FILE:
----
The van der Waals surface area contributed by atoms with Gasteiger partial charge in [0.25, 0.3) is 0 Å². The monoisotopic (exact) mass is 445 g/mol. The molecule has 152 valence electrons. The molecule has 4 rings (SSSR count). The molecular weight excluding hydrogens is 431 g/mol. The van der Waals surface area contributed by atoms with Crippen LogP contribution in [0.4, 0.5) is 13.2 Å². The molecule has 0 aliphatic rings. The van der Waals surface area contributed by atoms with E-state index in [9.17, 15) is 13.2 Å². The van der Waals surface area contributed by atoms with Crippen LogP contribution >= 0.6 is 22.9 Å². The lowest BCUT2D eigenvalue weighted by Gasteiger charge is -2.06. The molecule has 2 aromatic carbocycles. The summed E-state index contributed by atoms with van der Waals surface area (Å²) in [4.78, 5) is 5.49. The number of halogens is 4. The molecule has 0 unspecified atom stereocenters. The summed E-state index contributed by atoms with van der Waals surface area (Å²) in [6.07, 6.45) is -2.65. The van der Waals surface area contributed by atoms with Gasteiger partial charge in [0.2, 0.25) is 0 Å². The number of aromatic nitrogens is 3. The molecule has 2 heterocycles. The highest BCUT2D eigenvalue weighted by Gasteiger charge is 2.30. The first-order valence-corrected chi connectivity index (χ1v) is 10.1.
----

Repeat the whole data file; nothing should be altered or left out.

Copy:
The van der Waals surface area contributed by atoms with Gasteiger partial charge in [0.25, 0.3) is 0 Å². The monoisotopic (exact) mass is 445 g/mol. The molecule has 152 valence electrons. The molecule has 4 rings (SSSR count). The molecular weight excluding hydrogens is 431 g/mol. The van der Waals surface area contributed by atoms with Crippen LogP contribution in [0.4, 0.5) is 13.2 Å². The molecule has 0 aliphatic rings. The van der Waals surface area contributed by atoms with E-state index in [9.17, 15) is 13.2 Å². The van der Waals surface area contributed by atoms with Crippen LogP contribution >= 0.6 is 22.9 Å². The lowest BCUT2D eigenvalue weighted by Gasteiger charge is -2.06. The molecule has 2 aromatic carbocycles. The summed E-state index contributed by atoms with van der Waals surface area (Å²) in [4.78, 5) is 5.49. The number of halogens is 4. The molecule has 0 unspecified atom stereocenters. The summed E-state index contributed by atoms with van der Waals surface area (Å²) in [6.07, 6.45) is -2.65. The van der Waals surface area contributed by atoms with Gasteiger partial charge in [0.2, 0.25) is 0 Å². The number of aromatic nitrogens is 3. The molecule has 2 heterocycles. The highest BCUT2D eigenvalue weighted by Gasteiger charge is 2.30. The first-order valence-corrected chi connectivity index (χ1v) is 10.1.